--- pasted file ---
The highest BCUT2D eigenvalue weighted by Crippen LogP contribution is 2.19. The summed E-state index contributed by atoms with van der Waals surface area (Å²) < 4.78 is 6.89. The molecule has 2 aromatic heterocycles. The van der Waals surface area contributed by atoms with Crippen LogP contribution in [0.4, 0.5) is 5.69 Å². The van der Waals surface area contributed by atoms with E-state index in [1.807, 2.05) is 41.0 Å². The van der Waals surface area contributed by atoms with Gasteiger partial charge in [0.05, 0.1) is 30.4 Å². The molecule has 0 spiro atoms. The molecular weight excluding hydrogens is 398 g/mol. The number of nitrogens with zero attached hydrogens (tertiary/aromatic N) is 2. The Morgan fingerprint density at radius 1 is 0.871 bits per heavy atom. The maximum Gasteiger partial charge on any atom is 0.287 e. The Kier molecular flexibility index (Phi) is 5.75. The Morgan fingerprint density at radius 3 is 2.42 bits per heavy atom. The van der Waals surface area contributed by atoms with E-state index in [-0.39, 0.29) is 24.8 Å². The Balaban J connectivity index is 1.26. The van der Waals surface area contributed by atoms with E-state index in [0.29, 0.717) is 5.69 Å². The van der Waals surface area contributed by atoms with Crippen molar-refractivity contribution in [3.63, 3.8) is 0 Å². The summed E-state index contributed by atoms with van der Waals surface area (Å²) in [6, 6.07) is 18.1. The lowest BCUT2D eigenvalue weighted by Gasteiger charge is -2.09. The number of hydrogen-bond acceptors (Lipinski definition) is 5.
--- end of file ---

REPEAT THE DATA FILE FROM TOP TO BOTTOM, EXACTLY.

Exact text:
The highest BCUT2D eigenvalue weighted by Crippen LogP contribution is 2.19. The summed E-state index contributed by atoms with van der Waals surface area (Å²) < 4.78 is 6.89. The molecule has 2 aromatic heterocycles. The van der Waals surface area contributed by atoms with Crippen LogP contribution in [0.4, 0.5) is 5.69 Å². The van der Waals surface area contributed by atoms with E-state index in [1.807, 2.05) is 41.0 Å². The van der Waals surface area contributed by atoms with Gasteiger partial charge in [0.05, 0.1) is 30.4 Å². The molecule has 0 spiro atoms. The molecular weight excluding hydrogens is 398 g/mol. The number of nitrogens with zero attached hydrogens (tertiary/aromatic N) is 2. The Morgan fingerprint density at radius 1 is 0.871 bits per heavy atom. The maximum Gasteiger partial charge on any atom is 0.287 e. The Kier molecular flexibility index (Phi) is 5.75. The Morgan fingerprint density at radius 3 is 2.42 bits per heavy atom. The van der Waals surface area contributed by atoms with E-state index in [-0.39, 0.29) is 24.8 Å². The Balaban J connectivity index is 1.26. The van der Waals surface area contributed by atoms with E-state index in [0.29, 0.717) is 5.69 Å². The van der Waals surface area contributed by atoms with Crippen molar-refractivity contribution in [3.63, 3.8) is 0 Å². The summed E-state index contributed by atoms with van der Waals surface area (Å²) in [6, 6.07) is 18.1. The lowest BCUT2D eigenvalue weighted by Gasteiger charge is -2.09. The number of hydrogen-bond acceptors (Lipinski definition) is 5.